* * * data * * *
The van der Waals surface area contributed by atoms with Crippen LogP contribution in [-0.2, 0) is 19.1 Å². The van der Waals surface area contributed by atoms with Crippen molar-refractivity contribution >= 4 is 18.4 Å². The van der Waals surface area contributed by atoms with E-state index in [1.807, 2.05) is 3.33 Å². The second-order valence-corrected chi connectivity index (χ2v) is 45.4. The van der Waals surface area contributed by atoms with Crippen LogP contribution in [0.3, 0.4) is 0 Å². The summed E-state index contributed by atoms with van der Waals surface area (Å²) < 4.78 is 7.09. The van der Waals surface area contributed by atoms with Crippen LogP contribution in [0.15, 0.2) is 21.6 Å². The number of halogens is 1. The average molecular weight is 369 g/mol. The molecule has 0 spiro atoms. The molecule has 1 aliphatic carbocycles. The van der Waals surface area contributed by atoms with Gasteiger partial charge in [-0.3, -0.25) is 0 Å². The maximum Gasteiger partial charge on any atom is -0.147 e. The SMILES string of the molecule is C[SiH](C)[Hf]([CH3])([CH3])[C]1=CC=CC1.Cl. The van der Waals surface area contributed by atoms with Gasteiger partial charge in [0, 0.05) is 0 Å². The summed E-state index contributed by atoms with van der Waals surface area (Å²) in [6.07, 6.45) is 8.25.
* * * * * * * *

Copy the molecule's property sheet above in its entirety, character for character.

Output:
The van der Waals surface area contributed by atoms with Crippen LogP contribution in [-0.2, 0) is 19.1 Å². The van der Waals surface area contributed by atoms with Crippen molar-refractivity contribution >= 4 is 18.4 Å². The van der Waals surface area contributed by atoms with E-state index in [1.807, 2.05) is 3.33 Å². The second-order valence-corrected chi connectivity index (χ2v) is 45.4. The van der Waals surface area contributed by atoms with Crippen LogP contribution in [0.3, 0.4) is 0 Å². The summed E-state index contributed by atoms with van der Waals surface area (Å²) < 4.78 is 7.09. The van der Waals surface area contributed by atoms with Crippen LogP contribution in [0.15, 0.2) is 21.6 Å². The number of halogens is 1. The average molecular weight is 369 g/mol. The molecule has 0 spiro atoms. The molecule has 1 aliphatic carbocycles. The van der Waals surface area contributed by atoms with Gasteiger partial charge in [-0.3, -0.25) is 0 Å². The maximum Gasteiger partial charge on any atom is -0.147 e. The SMILES string of the molecule is C[SiH](C)[Hf]([CH3])([CH3])[C]1=CC=CC1.Cl. The van der Waals surface area contributed by atoms with Gasteiger partial charge in [0, 0.05) is 0 Å². The summed E-state index contributed by atoms with van der Waals surface area (Å²) in [6.07, 6.45) is 8.25.